Two new academic policies approved for future classes

Michaela Lumpert, Campus Carrier News Editor

The Academic Council has approved two new policies that will allow students new opportunities to take and withdraw from classes. The first policy being implemented is a pass/fail option for specific class that are free electives for students will go into effect in fall 2021. The second policy is that when students withdraw from a class that they are failing, rather than receiving a Withdraw Fail (WF), they will just receive a Withdraw (W) on their transcript. It will go into effect in fall 2019.

The pass/fail policy was created to allow students who want to take elective classes outside their major, a chance to take these classes without the fear of getting a bad grade that affects their GPA.

Dean of the Evans School of Humanities, Arts and Social Sciences Tom Kennedy explained that the idea for the policy started with trying to find ways to alleviate the fear some students have toward taking classes outside their major.

“What motivated the proposal was the recognition that sometimes students are reluctant to experiment with and take risks on courses outside their primary areas of interest and their majors,” Kennedy said. “If we were to provide students with the opportunity to take a small number of classes with the pass/ fail option in areas outside their major, that their education might be enriched considerably.”

Another reason for the addition is the hope that it will enrich a student’s education at Berry, according Provost Mary Boyd.

“I think it’s a great opportunity to encourage students to explore both breadth of other courses as well as depth,” Boyd said. “Once you have satisfied your foundations courses, then you might want to take another course.”

Students can only use the pass/fail option with certain classes. The classes cannot be within the student’s major. Only two classes within a student’s minor can be taken as pass/fail. For students receiving a Bachelor of Arts degree, they will not be able to take their world languages requirement as pass/ fail until after they have completed their competency requirement.

Students also won’t be able to take the pass/fail option until after they have completed 45 credit hours.

S o p h o m o r e Miroslava Lopezluna looks forward to the addition of the new policy.

“Even as a double major, there are classes I would love to take,” Lopezluna said. “I want to get experience beyond my major in things that I am generally interested in.”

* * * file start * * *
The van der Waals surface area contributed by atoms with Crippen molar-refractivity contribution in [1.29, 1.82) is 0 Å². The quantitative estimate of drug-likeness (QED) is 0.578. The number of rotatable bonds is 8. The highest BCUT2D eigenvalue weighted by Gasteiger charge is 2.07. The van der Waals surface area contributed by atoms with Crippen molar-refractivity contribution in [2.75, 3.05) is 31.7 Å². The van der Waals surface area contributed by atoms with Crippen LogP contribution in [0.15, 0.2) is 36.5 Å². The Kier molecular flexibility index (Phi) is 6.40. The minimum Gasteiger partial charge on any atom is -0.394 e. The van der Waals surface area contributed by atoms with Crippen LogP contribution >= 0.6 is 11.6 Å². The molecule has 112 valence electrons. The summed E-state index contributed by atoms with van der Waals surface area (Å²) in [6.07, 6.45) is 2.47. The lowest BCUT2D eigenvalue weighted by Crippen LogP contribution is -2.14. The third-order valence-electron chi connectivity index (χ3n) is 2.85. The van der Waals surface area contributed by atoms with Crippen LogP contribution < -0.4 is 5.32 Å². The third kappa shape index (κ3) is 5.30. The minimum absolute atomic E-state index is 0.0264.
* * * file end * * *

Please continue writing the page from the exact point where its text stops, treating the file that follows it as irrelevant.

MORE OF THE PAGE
But for some students, like sophomore Fabian Cummings, having the pass/fail option doesn’t sound appealing. He explained that while elective classes push him outside his comfort zone, he enjoys having electives as a “buffer zone” toward his GPA, after he may have not received the grade he wanted in a foundations class.

The pass/fail policy won’t go into effect until the fall of 2021, after departments across campus have designated which classes in their fields can be considered for pass/fail.

The second new policy that the academic council has approved is the W rather than WF for withdrawing from a class.

After the withdraw date passes, if a student would still like to withdraw from a class, rather than receiving a WF for the class, the student will just receive a W on their transcript.

Boyd still cautions students of the affects that withdrawing after the deadline can have.

“I think it’s important for students to know that a W still has meaning on your transcript,” Boyd said. “You might have to take the course again, so there’s a consequence.”

While the W will not be added into a student’s academic GPA, it is still factored into a student’s financial aid GPA and can negatively affect it.

The elimination of the WF is expected to go into effect next semester. Boyd encourages students to discuss their options with their advisors before making decisions on both policies, and she looks forward to the affects that they will have on campus.

“Both of these policy changes are really intended to help students be successful at Berry,” Boyd said.

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